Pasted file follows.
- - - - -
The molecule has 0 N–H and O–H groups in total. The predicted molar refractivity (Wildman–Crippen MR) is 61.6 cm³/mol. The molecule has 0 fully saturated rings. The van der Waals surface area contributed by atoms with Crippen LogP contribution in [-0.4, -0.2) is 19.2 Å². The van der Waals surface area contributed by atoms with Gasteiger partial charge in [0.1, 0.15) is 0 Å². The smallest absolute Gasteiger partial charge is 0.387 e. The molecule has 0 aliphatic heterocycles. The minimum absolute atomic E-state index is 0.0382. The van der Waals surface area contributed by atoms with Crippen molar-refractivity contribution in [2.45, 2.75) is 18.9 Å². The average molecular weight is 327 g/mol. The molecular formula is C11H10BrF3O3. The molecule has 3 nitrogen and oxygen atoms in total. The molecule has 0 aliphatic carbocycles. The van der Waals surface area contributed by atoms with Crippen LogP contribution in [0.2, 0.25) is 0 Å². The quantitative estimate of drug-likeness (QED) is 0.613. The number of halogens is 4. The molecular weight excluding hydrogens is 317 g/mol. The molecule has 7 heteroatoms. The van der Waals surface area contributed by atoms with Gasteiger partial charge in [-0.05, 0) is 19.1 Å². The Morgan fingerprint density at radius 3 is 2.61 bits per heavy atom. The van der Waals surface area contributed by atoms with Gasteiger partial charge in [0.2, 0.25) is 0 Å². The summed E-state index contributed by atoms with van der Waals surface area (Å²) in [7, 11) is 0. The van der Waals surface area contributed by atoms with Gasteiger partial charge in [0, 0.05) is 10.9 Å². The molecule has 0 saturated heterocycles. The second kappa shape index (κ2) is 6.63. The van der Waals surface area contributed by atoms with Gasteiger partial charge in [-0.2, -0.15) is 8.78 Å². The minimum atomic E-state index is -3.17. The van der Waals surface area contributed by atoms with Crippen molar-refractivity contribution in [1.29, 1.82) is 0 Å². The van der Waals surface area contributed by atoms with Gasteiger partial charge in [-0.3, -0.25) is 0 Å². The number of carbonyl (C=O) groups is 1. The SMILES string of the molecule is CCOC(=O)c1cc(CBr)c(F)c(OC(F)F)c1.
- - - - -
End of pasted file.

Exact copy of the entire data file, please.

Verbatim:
The molecule has 0 N–H and O–H groups in total. The predicted molar refractivity (Wildman–Crippen MR) is 61.6 cm³/mol. The molecule has 0 fully saturated rings. The van der Waals surface area contributed by atoms with Crippen LogP contribution in [-0.4, -0.2) is 19.2 Å². The van der Waals surface area contributed by atoms with Gasteiger partial charge in [0.1, 0.15) is 0 Å². The smallest absolute Gasteiger partial charge is 0.387 e. The molecule has 0 aliphatic heterocycles. The minimum absolute atomic E-state index is 0.0382. The van der Waals surface area contributed by atoms with Crippen molar-refractivity contribution in [2.45, 2.75) is 18.9 Å². The average molecular weight is 327 g/mol. The molecular formula is C11H10BrF3O3. The molecule has 3 nitrogen and oxygen atoms in total. The molecule has 0 aliphatic carbocycles. The van der Waals surface area contributed by atoms with Crippen LogP contribution in [0.2, 0.25) is 0 Å². The quantitative estimate of drug-likeness (QED) is 0.613. The number of halogens is 4. The molecular weight excluding hydrogens is 317 g/mol. The molecule has 7 heteroatoms. The van der Waals surface area contributed by atoms with Gasteiger partial charge in [-0.05, 0) is 19.1 Å². The Morgan fingerprint density at radius 3 is 2.61 bits per heavy atom. The van der Waals surface area contributed by atoms with Gasteiger partial charge in [0.2, 0.25) is 0 Å². The summed E-state index contributed by atoms with van der Waals surface area (Å²) in [7, 11) is 0. The van der Waals surface area contributed by atoms with Gasteiger partial charge in [0, 0.05) is 10.9 Å². The molecule has 0 saturated heterocycles. The second kappa shape index (κ2) is 6.63. The van der Waals surface area contributed by atoms with Gasteiger partial charge in [-0.2, -0.15) is 8.78 Å². The minimum atomic E-state index is -3.17. The van der Waals surface area contributed by atoms with Crippen molar-refractivity contribution in [1.29, 1.82) is 0 Å². The van der Waals surface area contributed by atoms with Gasteiger partial charge in [-0.3, -0.25) is 0 Å². The number of carbonyl (C=O) groups is 1. The SMILES string of the molecule is CCOC(=O)c1cc(CBr)c(F)c(OC(F)F)c1.